My personal favourite speech in the machine learning 'track' was Assessing the Quality of a Clustering by Christian Hennig. In his talk he gave an in-depth overview of the most widely used clustering methods (classical algorithms, such as K-means and hierarchical clustering, as well as more sophisticated methods, e.g. Gaussian mixture models, spectral clustering, and density-based methods) and, most importantly, discussed the clustering quality statistics, which are usually based on between-cluster separation, within-cluster homogeneity, stability, etc. However, one of the conclusions was that each clustering problem is unique so the analyst’s experience is crucial.
Classification is another problem being solved in multiple talks. Even though variations of linear models (e.g. logistic regression) were often used, support vector machines (SVMs) were reported to show best or second best (after NNs) performance and were popular among topics related to medicine. Citizen scientists F. Kelly and G. Weaver were training SVMs with radial kernels on emails and text scraped from online forums for people suffering from Alzheimer's disease with a goal to diagnose the illness. T. V. Griffiths introduced the audience to how he uses Scikit-Learn and SVMs in his PhD research to better understand the link between genetics and Schizophrenia. S. Greiss demonstrated how to use cross validation and SVMs to achieve 85% accuracy when classifying stars based on their spectra, however, 99% accuracy was achieved only with a convolutional NN implementation in Keras.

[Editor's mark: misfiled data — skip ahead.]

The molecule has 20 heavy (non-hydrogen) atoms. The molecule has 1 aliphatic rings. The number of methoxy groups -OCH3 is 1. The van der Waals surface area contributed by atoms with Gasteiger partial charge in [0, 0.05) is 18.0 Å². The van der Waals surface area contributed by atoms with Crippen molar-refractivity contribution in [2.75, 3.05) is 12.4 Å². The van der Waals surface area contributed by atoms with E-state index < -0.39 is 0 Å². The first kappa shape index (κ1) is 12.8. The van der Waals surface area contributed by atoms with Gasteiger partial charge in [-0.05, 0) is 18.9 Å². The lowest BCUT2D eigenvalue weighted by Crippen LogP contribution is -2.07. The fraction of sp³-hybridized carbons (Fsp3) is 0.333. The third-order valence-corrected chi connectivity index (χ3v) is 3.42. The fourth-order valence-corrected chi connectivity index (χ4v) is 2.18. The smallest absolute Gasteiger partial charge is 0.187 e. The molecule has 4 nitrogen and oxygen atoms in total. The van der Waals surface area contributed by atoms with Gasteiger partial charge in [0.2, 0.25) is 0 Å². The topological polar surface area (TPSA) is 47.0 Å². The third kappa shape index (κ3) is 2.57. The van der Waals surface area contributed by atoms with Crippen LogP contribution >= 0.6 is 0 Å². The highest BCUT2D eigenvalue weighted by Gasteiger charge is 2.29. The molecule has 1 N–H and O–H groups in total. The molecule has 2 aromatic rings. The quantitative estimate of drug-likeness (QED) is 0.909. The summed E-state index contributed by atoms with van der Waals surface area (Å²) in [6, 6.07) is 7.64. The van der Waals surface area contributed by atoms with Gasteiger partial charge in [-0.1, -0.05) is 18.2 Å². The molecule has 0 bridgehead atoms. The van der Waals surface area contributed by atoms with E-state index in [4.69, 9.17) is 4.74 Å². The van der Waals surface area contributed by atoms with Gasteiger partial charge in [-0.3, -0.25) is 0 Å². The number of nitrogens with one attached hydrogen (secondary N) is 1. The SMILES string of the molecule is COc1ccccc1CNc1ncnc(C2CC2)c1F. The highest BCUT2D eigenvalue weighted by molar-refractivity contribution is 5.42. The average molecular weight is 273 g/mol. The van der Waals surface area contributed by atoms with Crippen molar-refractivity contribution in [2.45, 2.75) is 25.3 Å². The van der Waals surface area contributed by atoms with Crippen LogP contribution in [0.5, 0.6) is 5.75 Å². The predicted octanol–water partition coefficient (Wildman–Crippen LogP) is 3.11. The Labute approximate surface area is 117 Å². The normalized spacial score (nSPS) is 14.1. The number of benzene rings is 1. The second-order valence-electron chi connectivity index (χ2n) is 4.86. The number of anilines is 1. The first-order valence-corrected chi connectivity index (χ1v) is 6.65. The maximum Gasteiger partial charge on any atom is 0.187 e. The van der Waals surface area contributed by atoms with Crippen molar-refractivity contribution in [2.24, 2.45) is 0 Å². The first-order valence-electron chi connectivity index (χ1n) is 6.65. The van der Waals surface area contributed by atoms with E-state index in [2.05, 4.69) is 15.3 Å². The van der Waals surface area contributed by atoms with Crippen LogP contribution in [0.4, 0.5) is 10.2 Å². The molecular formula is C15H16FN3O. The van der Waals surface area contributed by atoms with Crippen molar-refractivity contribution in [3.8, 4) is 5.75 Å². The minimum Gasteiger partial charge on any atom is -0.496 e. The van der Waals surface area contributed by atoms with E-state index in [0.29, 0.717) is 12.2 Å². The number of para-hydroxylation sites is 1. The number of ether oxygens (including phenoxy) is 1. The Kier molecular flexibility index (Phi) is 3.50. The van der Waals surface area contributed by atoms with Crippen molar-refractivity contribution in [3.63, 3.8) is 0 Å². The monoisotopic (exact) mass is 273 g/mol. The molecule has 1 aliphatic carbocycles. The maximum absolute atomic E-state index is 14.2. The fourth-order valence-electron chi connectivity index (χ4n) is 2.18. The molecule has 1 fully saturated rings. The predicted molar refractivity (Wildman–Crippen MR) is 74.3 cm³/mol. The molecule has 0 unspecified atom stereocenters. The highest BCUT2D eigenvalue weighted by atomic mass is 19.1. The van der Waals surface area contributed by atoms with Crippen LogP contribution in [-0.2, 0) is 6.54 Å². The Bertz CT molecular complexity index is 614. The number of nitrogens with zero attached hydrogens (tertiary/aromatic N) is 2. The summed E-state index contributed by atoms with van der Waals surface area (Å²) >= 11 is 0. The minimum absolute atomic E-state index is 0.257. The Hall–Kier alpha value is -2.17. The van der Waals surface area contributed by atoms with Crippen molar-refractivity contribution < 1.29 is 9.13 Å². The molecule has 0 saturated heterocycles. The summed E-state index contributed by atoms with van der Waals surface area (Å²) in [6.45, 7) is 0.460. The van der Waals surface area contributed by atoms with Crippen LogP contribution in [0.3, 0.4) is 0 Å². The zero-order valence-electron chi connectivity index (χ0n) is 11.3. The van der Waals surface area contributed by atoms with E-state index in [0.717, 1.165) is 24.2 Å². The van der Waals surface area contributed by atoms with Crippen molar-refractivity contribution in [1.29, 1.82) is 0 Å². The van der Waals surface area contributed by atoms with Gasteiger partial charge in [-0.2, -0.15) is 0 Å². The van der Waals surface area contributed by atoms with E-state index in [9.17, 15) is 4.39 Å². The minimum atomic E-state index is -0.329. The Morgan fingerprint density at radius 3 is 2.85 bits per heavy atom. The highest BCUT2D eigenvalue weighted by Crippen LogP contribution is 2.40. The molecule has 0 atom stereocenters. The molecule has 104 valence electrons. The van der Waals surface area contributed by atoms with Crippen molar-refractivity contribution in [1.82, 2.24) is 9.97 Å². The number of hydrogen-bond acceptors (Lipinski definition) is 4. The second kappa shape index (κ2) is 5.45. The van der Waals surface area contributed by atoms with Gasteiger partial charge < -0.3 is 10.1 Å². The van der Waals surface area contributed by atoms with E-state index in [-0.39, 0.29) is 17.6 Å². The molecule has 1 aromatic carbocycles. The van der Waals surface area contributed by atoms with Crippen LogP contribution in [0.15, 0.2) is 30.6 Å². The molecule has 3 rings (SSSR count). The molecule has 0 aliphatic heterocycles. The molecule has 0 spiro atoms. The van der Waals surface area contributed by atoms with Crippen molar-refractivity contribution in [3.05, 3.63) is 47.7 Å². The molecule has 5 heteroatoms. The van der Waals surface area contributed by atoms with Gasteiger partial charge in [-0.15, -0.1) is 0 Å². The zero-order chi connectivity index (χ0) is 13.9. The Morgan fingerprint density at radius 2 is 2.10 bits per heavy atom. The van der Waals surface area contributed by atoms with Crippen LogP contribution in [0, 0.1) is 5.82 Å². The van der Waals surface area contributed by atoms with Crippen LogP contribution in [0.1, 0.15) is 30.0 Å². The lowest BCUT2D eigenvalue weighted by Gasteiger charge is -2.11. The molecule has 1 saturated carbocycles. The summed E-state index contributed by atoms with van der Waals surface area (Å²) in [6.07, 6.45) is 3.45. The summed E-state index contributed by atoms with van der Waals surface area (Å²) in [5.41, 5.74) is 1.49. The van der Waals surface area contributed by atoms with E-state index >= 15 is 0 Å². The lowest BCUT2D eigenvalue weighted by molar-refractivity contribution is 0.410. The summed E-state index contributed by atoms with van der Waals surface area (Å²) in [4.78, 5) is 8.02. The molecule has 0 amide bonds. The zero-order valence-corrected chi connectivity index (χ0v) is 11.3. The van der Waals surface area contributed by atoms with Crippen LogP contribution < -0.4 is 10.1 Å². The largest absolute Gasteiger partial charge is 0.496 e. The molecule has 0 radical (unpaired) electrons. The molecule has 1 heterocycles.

That's it for this blog post. I plan to post about the other two 'tracks' soon.
UPDATE 31 MAY 2016: Part II of this blog is now published.